As one example from my life, when I first faced up to the fact that my first marriage was in real trouble and I was considering divorce, I (very calmly) asked my ex-husband if he’d consider marriage counseling. His response? “I cannot believe you can even ask that of me.” He was so offended by the suggestion that something was wrong that I questioned the validity of my feelings. “Oh my god,” I thought, “I must be terrible. Is anything even wrong or are my expectations just crazy?” This is an example of gaslighting.

Now imagine a similar scenario where you are applying for a job, but the job requires a college degree, but you can’t pay for a college degree without a job so you end up taking out massive loans. Then when you graduate, you still can’t get a job without experience. So you end up in a minimum wage job (or three), making ends meet and barely making your loan payments. You say something like, “the minimum wage needs to be raised, people can’t live like this,” only to receive a barrage of old, crotchety white people yelling at you about how gosh-darn ENTITLED you are, and how THEY got a college education working part time and how it’s your fault for taking out the loans in the first place.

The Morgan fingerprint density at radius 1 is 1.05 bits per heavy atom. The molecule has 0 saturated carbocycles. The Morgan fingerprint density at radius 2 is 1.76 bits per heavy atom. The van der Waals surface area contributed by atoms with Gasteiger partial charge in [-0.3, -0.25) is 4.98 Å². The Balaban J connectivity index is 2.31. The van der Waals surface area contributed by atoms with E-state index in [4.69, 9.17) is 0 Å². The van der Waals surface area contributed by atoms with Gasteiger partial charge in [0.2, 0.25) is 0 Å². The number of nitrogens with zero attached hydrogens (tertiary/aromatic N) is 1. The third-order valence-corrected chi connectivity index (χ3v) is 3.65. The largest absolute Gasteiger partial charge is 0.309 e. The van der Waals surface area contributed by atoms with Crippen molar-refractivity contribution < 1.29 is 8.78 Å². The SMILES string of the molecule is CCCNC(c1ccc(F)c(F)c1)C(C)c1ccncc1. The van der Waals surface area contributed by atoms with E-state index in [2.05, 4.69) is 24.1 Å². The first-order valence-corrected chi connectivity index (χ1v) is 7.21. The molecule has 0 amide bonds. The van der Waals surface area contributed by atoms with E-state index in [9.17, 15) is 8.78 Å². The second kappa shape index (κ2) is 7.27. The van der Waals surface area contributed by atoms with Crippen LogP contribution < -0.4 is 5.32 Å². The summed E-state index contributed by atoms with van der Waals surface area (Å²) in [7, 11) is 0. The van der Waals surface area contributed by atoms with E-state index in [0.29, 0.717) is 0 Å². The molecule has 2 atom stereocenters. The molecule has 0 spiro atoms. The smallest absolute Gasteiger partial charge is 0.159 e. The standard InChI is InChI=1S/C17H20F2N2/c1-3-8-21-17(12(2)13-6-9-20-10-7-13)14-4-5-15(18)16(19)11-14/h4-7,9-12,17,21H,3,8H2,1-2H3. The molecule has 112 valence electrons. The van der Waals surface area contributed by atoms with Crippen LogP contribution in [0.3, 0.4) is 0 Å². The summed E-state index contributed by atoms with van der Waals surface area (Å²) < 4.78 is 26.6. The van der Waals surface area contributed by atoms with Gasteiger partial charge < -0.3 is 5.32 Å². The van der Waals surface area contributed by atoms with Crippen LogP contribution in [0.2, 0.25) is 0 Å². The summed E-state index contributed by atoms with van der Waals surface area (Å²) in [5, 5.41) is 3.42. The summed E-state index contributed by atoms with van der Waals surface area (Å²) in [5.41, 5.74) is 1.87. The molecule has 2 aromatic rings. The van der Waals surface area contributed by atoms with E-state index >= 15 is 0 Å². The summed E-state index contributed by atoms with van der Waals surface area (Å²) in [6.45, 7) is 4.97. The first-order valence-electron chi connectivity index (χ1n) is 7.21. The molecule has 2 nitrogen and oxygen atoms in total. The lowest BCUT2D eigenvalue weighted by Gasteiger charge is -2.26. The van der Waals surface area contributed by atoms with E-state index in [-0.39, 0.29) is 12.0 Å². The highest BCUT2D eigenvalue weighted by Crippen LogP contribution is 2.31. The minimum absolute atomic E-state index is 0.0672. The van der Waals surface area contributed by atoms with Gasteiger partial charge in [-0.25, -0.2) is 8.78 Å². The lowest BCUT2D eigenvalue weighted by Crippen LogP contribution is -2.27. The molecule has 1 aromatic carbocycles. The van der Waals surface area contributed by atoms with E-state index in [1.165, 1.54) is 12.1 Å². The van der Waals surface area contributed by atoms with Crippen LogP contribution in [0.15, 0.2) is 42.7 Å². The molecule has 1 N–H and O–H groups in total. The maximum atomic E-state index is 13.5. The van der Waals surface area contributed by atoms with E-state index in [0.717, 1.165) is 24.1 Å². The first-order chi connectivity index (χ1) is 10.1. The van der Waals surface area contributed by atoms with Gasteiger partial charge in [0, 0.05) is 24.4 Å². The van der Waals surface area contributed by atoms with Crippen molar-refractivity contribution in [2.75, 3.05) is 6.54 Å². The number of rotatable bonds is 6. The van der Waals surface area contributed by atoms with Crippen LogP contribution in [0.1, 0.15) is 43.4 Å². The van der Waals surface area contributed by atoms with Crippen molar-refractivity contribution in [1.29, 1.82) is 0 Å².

This is what I’m talking about. Generations before us completely drove the bus into a lake and it’s somehow our fault everybody’s drowning.


What are Millennials really like?

So if millennials aren’t a bunch of spoiled brats with an entitlement mentality who need a trophy just for putting on pants in the morning, what are they?

I am in a Facebook group of geeky women (mostly moms) from around the world, and our group is capped at 500 members. When it was discovered that two of our members were actively fighting to get out of physically and emotionally abusive marriages and needed money for legal help and deposits for moving, the group arranged a massive auction and hundreds of members donated their belongings and purchased in the auction to raise thousands of dollars.